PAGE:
After he shot himself, my grandfather’s face was a spangle bouquet that made grass die. What is difficult about looking at something like that is not that the mind resists fragmentation in general, but that it is confounded by textures which refuse the tensions one desires through edges.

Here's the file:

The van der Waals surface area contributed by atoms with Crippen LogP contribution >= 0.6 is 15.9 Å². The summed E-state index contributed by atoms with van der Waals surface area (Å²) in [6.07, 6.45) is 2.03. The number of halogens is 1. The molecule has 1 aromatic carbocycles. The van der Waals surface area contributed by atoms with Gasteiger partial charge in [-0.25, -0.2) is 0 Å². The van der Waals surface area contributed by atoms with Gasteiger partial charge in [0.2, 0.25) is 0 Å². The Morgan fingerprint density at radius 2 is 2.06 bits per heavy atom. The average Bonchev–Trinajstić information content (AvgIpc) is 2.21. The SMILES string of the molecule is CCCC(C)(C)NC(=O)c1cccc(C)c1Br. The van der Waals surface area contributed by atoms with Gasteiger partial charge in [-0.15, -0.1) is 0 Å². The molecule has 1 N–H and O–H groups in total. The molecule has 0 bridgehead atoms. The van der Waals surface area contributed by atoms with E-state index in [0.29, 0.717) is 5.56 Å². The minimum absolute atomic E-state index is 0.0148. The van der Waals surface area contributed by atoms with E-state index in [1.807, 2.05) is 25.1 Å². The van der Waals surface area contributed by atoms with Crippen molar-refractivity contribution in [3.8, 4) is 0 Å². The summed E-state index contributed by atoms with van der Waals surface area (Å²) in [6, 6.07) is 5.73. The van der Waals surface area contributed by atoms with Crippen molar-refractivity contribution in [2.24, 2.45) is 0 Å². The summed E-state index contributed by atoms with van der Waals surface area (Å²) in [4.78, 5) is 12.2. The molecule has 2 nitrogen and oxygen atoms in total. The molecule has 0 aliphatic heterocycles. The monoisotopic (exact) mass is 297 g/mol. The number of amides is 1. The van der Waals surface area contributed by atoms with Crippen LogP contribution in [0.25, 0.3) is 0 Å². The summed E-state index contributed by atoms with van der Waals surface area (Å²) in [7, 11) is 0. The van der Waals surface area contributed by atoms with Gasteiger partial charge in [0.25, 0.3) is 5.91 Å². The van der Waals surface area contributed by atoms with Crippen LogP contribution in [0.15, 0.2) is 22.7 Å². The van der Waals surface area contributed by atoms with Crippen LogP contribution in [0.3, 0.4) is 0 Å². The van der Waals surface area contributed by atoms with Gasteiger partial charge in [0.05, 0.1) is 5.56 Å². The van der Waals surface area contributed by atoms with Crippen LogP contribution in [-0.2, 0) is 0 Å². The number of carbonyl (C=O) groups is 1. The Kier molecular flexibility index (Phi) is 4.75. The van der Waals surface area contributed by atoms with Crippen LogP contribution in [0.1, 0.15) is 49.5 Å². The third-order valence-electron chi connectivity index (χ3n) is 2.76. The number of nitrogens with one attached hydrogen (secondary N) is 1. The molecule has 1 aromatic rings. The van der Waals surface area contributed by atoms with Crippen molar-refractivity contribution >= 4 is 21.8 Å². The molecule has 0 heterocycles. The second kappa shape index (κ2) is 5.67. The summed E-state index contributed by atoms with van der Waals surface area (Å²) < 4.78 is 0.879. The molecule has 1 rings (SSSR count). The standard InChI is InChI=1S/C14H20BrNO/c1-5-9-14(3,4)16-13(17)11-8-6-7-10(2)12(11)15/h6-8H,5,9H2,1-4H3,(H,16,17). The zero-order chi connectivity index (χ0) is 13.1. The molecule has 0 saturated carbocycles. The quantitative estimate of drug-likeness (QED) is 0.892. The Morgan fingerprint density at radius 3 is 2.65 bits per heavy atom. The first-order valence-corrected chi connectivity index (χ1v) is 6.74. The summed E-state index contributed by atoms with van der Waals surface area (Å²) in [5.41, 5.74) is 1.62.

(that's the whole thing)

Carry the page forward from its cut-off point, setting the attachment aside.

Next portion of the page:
I recently discovered Selah Saterstrom’s well-received first novel The Pink Institution (Coffee House Press, 2004), a tiny but powerful book of sparse poetic prose. Setting her book in the deep South, Saterstrom gives us a disorienting, visceral vision of four generations struggling with poverty, alcoholism, pills, abuse, rape, violence, and more. Instead of a linear narrative, The Pink Institution has dozens of brief, focused sections that are rarely longer than a page. Each section tells a fragment of a story or lingers over an object, a list, or a setting, forcing the reader to slow down and try to fit each loose puzzle piece into some sort of whole. In several sections, Saterstrom employs different tools to make the reader approach her prose as poetry – in effect, pacing the reader’s progress. She will wrap each word within extra spaces or insert semicolons after every second or third word. I loved reading this book, but when I was done I found myself incapable of encapsulating what I had just read. I think that’s the point. This is a book to linger over and re-read. Read more